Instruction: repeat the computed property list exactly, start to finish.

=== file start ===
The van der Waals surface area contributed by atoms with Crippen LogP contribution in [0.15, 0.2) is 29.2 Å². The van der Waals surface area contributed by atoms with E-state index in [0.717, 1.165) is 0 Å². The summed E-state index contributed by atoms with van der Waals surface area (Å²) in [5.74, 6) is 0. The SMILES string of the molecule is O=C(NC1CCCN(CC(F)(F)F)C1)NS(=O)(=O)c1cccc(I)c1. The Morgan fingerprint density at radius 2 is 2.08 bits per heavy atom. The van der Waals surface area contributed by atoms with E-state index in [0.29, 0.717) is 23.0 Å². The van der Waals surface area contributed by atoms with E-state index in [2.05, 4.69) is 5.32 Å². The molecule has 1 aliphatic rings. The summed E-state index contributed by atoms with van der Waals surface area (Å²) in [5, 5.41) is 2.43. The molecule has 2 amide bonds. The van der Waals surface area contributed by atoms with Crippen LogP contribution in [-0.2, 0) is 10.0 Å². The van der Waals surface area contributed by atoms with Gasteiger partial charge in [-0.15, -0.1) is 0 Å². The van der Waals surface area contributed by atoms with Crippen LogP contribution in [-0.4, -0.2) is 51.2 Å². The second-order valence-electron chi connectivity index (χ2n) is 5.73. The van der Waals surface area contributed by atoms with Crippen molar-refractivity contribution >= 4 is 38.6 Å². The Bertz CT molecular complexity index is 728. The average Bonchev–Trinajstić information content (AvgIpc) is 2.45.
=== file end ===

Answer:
The van der Waals surface area contributed by atoms with Crippen LogP contribution in [0.15, 0.2) is 29.2 Å². The van der Waals surface area contributed by atoms with E-state index in [0.717, 1.165) is 0 Å². The summed E-state index contributed by atoms with van der Waals surface area (Å²) in [5.74, 6) is 0. The SMILES string of the molecule is O=C(NC1CCCN(CC(F)(F)F)C1)NS(=O)(=O)c1cccc(I)c1. The Morgan fingerprint density at radius 2 is 2.08 bits per heavy atom. The van der Waals surface area contributed by atoms with E-state index in [0.29, 0.717) is 23.0 Å². The van der Waals surface area contributed by atoms with E-state index in [2.05, 4.69) is 5.32 Å². The molecule has 1 aliphatic rings. The summed E-state index contributed by atoms with van der Waals surface area (Å²) in [5, 5.41) is 2.43. The molecule has 2 amide bonds. The van der Waals surface area contributed by atoms with Crippen LogP contribution in [-0.2, 0) is 10.0 Å². The van der Waals surface area contributed by atoms with Gasteiger partial charge in [-0.15, -0.1) is 0 Å². The van der Waals surface area contributed by atoms with Crippen LogP contribution in [-0.4, -0.2) is 51.2 Å². The second-order valence-electron chi connectivity index (χ2n) is 5.73. The van der Waals surface area contributed by atoms with Crippen molar-refractivity contribution >= 4 is 38.6 Å². The Bertz CT molecular complexity index is 728. The average Bonchev–Trinajstić information content (AvgIpc) is 2.45.